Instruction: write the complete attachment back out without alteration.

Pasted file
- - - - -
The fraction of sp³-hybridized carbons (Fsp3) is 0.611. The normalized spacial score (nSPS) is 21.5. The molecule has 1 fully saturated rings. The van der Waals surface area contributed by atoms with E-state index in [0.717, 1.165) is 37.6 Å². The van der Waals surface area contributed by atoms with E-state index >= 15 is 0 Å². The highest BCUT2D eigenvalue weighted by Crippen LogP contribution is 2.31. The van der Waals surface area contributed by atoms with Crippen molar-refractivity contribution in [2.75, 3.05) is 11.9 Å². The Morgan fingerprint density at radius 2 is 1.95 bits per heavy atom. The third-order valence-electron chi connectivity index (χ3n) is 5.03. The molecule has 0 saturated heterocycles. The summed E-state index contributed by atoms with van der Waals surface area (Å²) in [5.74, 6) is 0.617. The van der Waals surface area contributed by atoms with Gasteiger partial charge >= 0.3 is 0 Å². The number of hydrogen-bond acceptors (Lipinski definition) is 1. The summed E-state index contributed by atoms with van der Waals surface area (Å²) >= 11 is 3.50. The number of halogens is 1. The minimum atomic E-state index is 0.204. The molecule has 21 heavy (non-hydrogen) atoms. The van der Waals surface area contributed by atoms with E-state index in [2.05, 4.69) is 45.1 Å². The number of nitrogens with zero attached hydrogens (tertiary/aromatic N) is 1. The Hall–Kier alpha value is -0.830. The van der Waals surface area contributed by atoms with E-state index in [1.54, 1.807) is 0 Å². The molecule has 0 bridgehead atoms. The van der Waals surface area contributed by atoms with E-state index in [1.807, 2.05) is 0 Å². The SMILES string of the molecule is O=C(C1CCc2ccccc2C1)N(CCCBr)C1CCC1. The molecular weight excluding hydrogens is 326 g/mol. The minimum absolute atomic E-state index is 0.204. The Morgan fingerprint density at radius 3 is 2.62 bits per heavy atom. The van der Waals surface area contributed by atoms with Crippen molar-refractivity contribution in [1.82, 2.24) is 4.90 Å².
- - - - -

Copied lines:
The fraction of sp³-hybridized carbons (Fsp3) is 0.611. The normalized spacial score (nSPS) is 21.5. The molecule has 1 fully saturated rings. The van der Waals surface area contributed by atoms with E-state index in [0.717, 1.165) is 37.6 Å². The van der Waals surface area contributed by atoms with E-state index >= 15 is 0 Å². The highest BCUT2D eigenvalue weighted by Crippen LogP contribution is 2.31. The van der Waals surface area contributed by atoms with Crippen molar-refractivity contribution in [2.75, 3.05) is 11.9 Å². The Morgan fingerprint density at radius 2 is 1.95 bits per heavy atom. The third-order valence-electron chi connectivity index (χ3n) is 5.03. The molecule has 0 saturated heterocycles. The summed E-state index contributed by atoms with van der Waals surface area (Å²) in [5.74, 6) is 0.617. The van der Waals surface area contributed by atoms with Gasteiger partial charge >= 0.3 is 0 Å². The number of hydrogen-bond acceptors (Lipinski definition) is 1. The summed E-state index contributed by atoms with van der Waals surface area (Å²) >= 11 is 3.50. The number of halogens is 1. The minimum atomic E-state index is 0.204. The molecule has 21 heavy (non-hydrogen) atoms. The van der Waals surface area contributed by atoms with E-state index in [2.05, 4.69) is 45.1 Å². The number of nitrogens with zero attached hydrogens (tertiary/aromatic N) is 1. The Hall–Kier alpha value is -0.830. The van der Waals surface area contributed by atoms with E-state index in [1.54, 1.807) is 0 Å². The molecule has 0 bridgehead atoms. The van der Waals surface area contributed by atoms with E-state index in [1.807, 2.05) is 0 Å². The SMILES string of the molecule is O=C(C1CCc2ccccc2C1)N(CCCBr)C1CCC1. The molecular weight excluding hydrogens is 326 g/mol. The minimum absolute atomic E-state index is 0.204. The Morgan fingerprint density at radius 3 is 2.62 bits per heavy atom. The van der Waals surface area contributed by atoms with Crippen molar-refractivity contribution in [1.82, 2.24) is 4.90 Å².